I am a user of the program in question and I did some experimenting with it.
Not 32-bit vs. 64-bit but "shared object" vs. "executable" ?
file /bin/dash it prints:
/bin/dash: ELF 64-bit LSB shared object, x86-64, version 1 (SYSV), ...
file /bin/bash however prints:
/bin/bash: ELF 64-bit LSB executable, x86-64, version 1 (SYSV), ...
dash is a "shared object" while
bash is an "executable". Clearly
/bin/dash seems to work like an executable in some way (I don't know the technical details here), but it seems that this difference matters to Wine.
I got the same error as you reported (can't start 64 bit process) for Wine 1.4, but the error I got on newer versions of Wine was
wine: Bad EXE format for Z:\bin\sh..
If you actually just replace
/bin/bash (even though that's a 64-bit binary) it will work. Wine also didn't seem to like running a symlink, but copying over
So first back up the existing (symlinked)
sudo cp /bin/sh /bin/sh_orig
sudo cp /bin/bash /bin/sh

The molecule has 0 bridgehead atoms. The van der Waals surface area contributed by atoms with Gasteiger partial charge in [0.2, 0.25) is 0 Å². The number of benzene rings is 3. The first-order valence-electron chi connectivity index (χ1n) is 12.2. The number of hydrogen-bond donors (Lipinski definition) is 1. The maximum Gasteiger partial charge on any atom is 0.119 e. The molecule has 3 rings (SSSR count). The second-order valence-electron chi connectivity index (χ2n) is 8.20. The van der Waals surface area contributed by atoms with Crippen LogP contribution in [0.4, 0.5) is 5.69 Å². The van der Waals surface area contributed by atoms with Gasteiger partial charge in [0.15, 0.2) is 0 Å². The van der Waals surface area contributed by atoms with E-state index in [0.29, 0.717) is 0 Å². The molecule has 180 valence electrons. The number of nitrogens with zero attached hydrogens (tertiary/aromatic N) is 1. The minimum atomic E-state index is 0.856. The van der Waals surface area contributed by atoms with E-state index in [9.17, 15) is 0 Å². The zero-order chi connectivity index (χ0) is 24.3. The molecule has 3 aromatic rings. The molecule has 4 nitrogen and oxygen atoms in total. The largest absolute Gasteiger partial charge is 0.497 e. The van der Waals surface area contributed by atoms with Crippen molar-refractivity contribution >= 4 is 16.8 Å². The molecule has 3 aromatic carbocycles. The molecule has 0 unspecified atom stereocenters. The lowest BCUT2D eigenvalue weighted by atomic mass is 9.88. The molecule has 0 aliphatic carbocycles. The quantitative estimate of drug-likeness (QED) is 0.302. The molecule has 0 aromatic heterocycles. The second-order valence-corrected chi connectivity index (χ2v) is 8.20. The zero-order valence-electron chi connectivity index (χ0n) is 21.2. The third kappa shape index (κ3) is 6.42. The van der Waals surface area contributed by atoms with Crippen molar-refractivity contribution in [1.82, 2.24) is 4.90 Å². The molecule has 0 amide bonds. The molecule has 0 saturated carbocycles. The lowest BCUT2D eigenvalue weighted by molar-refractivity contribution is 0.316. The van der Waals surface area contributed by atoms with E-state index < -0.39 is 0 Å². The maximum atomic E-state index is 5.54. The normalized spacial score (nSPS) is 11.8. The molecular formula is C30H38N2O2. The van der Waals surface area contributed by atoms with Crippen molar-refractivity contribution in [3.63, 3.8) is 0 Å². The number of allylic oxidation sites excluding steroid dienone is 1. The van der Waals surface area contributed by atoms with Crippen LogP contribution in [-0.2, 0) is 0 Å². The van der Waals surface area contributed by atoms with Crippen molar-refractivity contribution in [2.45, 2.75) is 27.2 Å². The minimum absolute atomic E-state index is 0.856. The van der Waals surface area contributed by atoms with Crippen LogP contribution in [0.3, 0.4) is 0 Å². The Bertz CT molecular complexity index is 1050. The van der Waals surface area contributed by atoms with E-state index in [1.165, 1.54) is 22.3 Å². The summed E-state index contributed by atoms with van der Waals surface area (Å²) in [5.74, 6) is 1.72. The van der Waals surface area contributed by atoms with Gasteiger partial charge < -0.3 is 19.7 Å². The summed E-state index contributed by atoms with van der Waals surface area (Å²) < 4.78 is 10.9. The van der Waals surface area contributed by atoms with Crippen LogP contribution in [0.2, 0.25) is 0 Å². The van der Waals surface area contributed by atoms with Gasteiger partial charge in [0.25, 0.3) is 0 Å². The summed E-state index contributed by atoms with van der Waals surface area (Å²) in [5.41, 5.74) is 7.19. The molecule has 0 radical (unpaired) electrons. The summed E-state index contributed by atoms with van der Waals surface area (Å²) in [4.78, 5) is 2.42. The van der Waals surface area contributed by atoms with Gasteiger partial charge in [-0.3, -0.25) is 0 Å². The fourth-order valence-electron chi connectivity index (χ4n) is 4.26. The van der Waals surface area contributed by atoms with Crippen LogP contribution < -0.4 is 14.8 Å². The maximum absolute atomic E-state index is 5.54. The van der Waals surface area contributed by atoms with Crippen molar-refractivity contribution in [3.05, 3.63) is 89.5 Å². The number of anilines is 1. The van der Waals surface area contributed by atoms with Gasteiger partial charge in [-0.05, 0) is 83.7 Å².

Then when I ran Wine with the program and its calls to
/bin/sh work fine.
Alternatively, you download a 32-bit shell directly
Pull down the .deb file for the 32-bit bash shell:
I your home directory, extract it into a folder:
dpkg -x bash_4.3-6ubuntu1_i386.deb ~/bash_4.3-6ubuntu1_i386
Copy the bash script into /bin/sh:
sudo mv /bin/sh /bin/sh64original
sudo cp ~/bash_4.3-6ubuntu1_i386/bin/bash /bin/sh
sudo chown root:root /bin/sh
schroot, but still must copy /bin/bash to /bin/sh
Basile Starynkevitch mentioned above about setting up a 32-bit shell in an
schroot environment. I did that with an Ubuntu 14.04 32-bit environment and ran into the same issue with the
bash "shared object" vs. "executable" (but when I copied
/bin/sh it worked), so that helped me realize that the distinction wasn't the 32-bit vs. 64-bit difference but the format of the shell executables that mattered to Wine.
If you would like I can post details for setting up the
schroot evnironment but basically I followed the instructions at https://help.ubuntu.com/community/DebootstrapChroot but needed to configure the
/etc/apt/sources.list to have the full list of packages (as are installed in my default host system) for
apt-get install wine to work.